Last Updated on
Do you know how to choose the right savings account? Some people may not know this, but there are several types of savings accounts available for you to choose from. It is important to understand the different types of savings accounts so you know where to store your money. In this article, I go over the different savings accounts you can use to meet your financial goals.
Different Types Of Savings Accounts
Basic Savings Account
A savings account is a basic bank account. When you deposit your money in a savings account, a bank makes loans with your money. The bank then pays you interest for the privilege of using your money.
Your deposits are insured by the Federal Deposit Insurance Corporation (FDIC) against loss up to the federal limits of $250,000.
You can deposit money into your savings account as often as you want. However, federal regulations prohibit withdrawals to no more than six per month.
Minimum account balances are typically low; however, a savings account usually yields a lower interest rate than a money market account.
I recommend Radius Bank because it offers competitive interest rates, has no monthly maintenance fees, and no minimum balance requirement after $100 to open. Also, their checking account has free ATMs worldwide.
If you want to continue shopping for banks, Bankrate has done a great job listing some of the best basic savings accounts and its rates. This will help you choose the right savings account.
Money Market Account
A money market account is a type of savings account that usually earns higher interest than a basic savings account. However, it usually requires a higher minimum deposit and daily balances than a basic savings account.
Some additional benefits you get with a money market account, that you do not get with a savings account, is you will typically receive a debit card and checks. This makes your account easier to access and thus more liquid than a savings account.
The FDIC insures your deposits against loss up to $250,000. You can deposit money into your money market account as often as you want.
However, like a regular savings account, federal regulations prohibit withdrawals to no more than six per month.
Bankrate has listed some of the best money market accounts and its rates.
Certificates of Deposit (CDs)
At some banks, other types of savings accounts include certificates of deposit (commonly called CDs).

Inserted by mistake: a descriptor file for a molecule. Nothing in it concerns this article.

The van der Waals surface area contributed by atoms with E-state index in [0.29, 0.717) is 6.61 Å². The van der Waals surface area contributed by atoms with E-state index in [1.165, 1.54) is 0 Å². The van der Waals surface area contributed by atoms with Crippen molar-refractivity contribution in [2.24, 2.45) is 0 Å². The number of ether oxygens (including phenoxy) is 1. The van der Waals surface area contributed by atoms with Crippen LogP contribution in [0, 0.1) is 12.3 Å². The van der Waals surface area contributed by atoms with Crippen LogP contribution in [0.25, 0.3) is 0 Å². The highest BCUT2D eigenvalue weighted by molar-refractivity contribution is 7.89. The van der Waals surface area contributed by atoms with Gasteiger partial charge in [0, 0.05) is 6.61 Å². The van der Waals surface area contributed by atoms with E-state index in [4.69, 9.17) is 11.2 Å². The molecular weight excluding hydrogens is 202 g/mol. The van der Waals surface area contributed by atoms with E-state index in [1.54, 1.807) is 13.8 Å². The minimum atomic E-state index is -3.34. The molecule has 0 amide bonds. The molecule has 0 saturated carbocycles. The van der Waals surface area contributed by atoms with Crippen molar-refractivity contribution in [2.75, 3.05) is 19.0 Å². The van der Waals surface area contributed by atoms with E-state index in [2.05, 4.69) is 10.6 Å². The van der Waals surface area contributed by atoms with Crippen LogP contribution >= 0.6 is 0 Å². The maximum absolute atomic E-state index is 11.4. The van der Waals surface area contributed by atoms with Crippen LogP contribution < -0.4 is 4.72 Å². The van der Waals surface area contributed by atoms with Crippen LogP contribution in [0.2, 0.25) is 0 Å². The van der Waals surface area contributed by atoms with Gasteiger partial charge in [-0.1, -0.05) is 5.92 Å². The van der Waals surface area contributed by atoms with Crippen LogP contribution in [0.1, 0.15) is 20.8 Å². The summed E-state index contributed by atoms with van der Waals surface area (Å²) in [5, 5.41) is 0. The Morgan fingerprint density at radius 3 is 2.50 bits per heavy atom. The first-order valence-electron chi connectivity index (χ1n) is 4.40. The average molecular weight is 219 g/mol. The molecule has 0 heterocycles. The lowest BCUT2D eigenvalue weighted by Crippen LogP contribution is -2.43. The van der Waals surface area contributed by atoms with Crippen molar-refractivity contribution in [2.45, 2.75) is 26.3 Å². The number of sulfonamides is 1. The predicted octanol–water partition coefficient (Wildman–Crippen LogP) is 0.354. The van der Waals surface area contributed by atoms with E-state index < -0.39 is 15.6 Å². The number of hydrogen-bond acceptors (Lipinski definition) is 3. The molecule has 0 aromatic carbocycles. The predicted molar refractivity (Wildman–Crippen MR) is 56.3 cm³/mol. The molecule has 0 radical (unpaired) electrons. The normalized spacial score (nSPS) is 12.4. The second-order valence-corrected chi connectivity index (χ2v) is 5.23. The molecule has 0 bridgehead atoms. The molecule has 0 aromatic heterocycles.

With CDs, you deposit your cash with a bank and agree not to withdraw your money for a specified period of time. In return for that promise, the bank will usually pay you a higher interest rate than a savings account and a money market account.
You usually are paid a higher interest rate, the longer you agree to keep your money in a CD. If you withdraw your money from a CD prematurely, you will get hit with an early withdrawal penalty.
Bankrate has listed the best CDs available right now.
Choose The Right Savings Account For You
So how do you choose the best account for you?
I recommend the basic savings account if you are just starting on your savings journey. A basic savings account is best if you don’t have enough money to cover the higher minimum account balance requirement of a money market account.
If you are a little further along in your savings journey, I would recommend a money market account or a CD. I would keep my money in a CD if I am saving for a short-term goal and I know exactly when I would need the money.
CDs are a good choice for short-term savings goals where you won’t need the money for at least a year or two in the future.
I recommend using the money market account if you need more flexibility accessing your money, or if you need your money in less than a year.
Overall, one of the first steps to taking control of your finances is to have a savings account. Since there are different types of savings accounts to choose from, I recommend that you carefully choose the right savings account for your current situation. Focus on finding the type of savings account that will help you with your savings strategy and ultimately grow your wealth.
- How I Saved $300,000 In 4 Years
- How To Build An Emergency Fund
- How To Save At Least 30 Percent of Your Income Every Month
If you want to remember this article, pin it to your favorite Pinterest board.